We soon learn that Eiko is a survivor of the horrific fire bombings of Tokyo in 1945, an incident in which more people died than in the combined allied bombings of Hiroshima and Nagasaki. While serving as a soldier in Tokyo, Harry rescued Eiko who was orphaned during this period of time, and out of strong desperation was forced to sell illegal penicillin in the thriving black market of Tokyo at that time. They would soon embark on a long and enduring romance, which persisted until Eiko’s family refused to accept Harry as her new husband. Before he left for Japan, Harry would give Eiko $5,000 to support her. Nonetheless, Eiko’s brother Tanaka Ken felt that it was his part of his Giri to pay back Harry for rescuing his sister. Ken was himself a soldier with the Japanese military, and would serve in the Philippines for seven years. This complex situation, however, put Ken in a very difficult ethical/moral crisis. On the one hand Harry Kilmer was fighting with the ‘enemy’ meaning the United States Military was fighting against the Japanese Army. At the same time, however, Kilmer rescued his sister from facing quick death. This made Ken feel both a strong obligation to pay his Giri back to Harry, and at the same time hate him, as he was fighting for the enemy. This highly complex ethical/existential piece of reality, made Ken feel that he would never succeed in paying back his Giri to Harry. Following the end of the war, Ken would ultimately work as a successful Yakuza boss for many years in Tokyo.
Kilmer after meeting with Eiko at her Ryokan learns that Tanaka Ken may know of Tanner’s daughter’s whereabouts. He soon discovers from her that Ken has moved from Tokyo to a secluded residence in Kyoto. Kilmer hopes that Ken with his Yakuza connections may be able to make successful negotiations to retrieve Tanner’s daughter from Yakuza Boss Tano. As soon as he arrives at Tanaka Ken’s residence in Kyoto, Kilmer discovers that Ken resigned from the Yakuza eight years earlier. Nonetheless his ‘Yakuza’ past has very much characterized much of his life, and continues to haunt him to the present day. As part of his painful obligation which he feels he owes to Kilmer, he agrees to help lead him to one of the residences of Boss Tano who is holding Tanner’s daughter captive. A massacre soon takes place in which Kilmer and Ken shoot up many of Boss Tano’s men. Following this violent and bloody shootout, Tanner’s daughter is found drugged yet nonetheless recovered.
It would seem at first glance that Sydney Pollack’s film would end there, after Tanner’s daughter is rescued by Harry Kilmer and Tanaka Ken. That is certainly not the case!! In fact the rescue of Tanner’s daughter only marks the true beginning of Pollack’s film. In the rest of the film, Kilmer soon realizes that he has gotten a little more than what he had originally bargained for. After the massacre of some of Boss Tano’s men along with the rescue of Tanner’s daughter, Kilmer soon realizes that he himself has become fully involved in the cycle of Giri. Be careful what you wish for!! Many twists and turns soon come to evolve in Pollack’s film, and Harry himself becomes an utterly transformed character as he struggles to deal with the Giri which he has accumulated thanks to his actions. I will not say anything more about the plot, as it would defeat the purpose of watching and fully appreciating the film.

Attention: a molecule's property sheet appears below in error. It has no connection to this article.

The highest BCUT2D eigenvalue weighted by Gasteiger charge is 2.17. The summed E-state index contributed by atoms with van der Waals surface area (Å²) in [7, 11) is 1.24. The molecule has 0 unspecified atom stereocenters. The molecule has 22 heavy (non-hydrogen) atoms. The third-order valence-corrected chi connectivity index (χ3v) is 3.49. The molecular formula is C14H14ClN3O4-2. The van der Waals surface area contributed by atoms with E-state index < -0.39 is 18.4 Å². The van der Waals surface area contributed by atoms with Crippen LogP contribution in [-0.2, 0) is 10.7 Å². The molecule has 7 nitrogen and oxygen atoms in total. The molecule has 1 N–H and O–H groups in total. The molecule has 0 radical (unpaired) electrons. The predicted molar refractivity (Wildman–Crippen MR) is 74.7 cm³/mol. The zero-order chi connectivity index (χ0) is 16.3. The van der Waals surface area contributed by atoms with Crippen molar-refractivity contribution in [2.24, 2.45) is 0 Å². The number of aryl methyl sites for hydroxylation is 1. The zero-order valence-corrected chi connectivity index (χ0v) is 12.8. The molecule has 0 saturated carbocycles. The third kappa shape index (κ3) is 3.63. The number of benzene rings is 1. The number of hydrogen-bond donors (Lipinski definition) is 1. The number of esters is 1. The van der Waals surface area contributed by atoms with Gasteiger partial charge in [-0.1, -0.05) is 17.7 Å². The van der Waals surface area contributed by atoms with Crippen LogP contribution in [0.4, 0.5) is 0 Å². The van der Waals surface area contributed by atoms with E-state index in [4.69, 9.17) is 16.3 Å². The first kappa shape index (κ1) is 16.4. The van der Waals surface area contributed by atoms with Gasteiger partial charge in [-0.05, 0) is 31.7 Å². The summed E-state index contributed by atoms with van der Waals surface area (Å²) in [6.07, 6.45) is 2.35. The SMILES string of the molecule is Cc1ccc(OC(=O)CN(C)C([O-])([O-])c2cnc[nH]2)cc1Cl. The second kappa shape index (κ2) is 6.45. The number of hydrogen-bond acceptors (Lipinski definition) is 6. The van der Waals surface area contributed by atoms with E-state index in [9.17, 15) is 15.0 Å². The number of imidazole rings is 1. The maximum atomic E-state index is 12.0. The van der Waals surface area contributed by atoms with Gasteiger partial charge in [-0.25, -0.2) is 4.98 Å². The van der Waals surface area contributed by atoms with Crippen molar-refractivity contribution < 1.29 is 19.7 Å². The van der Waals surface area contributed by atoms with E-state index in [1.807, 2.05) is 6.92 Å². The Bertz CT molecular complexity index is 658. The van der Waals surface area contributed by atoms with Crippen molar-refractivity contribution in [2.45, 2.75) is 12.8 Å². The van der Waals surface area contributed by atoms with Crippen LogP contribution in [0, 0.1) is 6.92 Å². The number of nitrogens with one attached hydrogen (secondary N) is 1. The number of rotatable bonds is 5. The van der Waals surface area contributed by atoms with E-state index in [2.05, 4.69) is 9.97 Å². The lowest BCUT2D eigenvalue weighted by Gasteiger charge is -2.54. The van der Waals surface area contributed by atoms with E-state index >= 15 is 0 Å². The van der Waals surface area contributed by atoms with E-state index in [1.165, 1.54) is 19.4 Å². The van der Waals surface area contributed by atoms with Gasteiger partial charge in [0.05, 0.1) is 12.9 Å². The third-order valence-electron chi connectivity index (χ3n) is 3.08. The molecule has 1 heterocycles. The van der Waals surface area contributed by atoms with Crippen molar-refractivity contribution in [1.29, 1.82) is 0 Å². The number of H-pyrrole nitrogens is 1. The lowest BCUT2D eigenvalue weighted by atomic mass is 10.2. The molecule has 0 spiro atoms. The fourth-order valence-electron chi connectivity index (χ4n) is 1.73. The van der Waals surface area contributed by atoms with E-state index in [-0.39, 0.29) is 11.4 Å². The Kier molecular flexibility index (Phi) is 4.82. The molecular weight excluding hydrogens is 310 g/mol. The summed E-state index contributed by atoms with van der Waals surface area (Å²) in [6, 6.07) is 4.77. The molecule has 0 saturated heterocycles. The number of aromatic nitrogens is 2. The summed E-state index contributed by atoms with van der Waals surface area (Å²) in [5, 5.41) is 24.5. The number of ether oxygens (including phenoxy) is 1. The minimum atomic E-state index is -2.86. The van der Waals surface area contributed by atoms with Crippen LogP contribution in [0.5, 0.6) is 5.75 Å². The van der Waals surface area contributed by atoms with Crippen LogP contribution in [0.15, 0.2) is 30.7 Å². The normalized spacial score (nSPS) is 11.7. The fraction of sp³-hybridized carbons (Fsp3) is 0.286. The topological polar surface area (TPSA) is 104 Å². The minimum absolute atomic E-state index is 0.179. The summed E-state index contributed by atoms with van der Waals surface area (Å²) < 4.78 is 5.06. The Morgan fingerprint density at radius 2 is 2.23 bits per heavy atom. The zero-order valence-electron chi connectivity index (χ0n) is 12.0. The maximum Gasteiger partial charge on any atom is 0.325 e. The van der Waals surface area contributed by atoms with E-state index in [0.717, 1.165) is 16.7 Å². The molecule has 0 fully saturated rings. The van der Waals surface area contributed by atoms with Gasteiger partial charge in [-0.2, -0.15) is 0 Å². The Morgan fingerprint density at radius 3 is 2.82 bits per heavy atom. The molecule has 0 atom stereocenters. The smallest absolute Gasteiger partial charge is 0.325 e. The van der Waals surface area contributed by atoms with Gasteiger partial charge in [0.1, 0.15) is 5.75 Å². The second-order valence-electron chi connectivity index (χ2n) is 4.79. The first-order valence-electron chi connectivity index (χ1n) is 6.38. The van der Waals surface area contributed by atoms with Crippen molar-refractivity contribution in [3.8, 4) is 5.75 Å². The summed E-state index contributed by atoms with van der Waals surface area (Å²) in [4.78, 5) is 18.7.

I felt that Pollack’s The Yakuza is one of the best ‘western’ made narratives about a very specific side of Japan’s criminal underworld. Aided by Paul Schrader’s heavy existentialist screenplay with many surprises, and twists and turns along the way, Pollack’s film is fascinating, yet quite challenging to watch. It is a film in which you must devote your whole attention, in order to fully understand what is happening in the story. It seems to be quite an influential film as well, in terms of popularizing Japan as a subject in Hollywood films. The film’s visual style, specifically its martial arts violence, saturated colors, and jazz soundtrack, seems to have strong echoes in later films such as Quentin Tarantino’s Kill Bill Saga (2003-2004), John Woo’s Hard Boiled (1989), along with Tony Scott’s True Romance. Both a memorable and influential work or American existentialist cinema, I highly recommend this film both to those who are interested in seeing one of the classics of 1970’s American cinema, and for those who have a strong interest in Japanese culture and ethical customs. This is all in all, a film which should not be missed.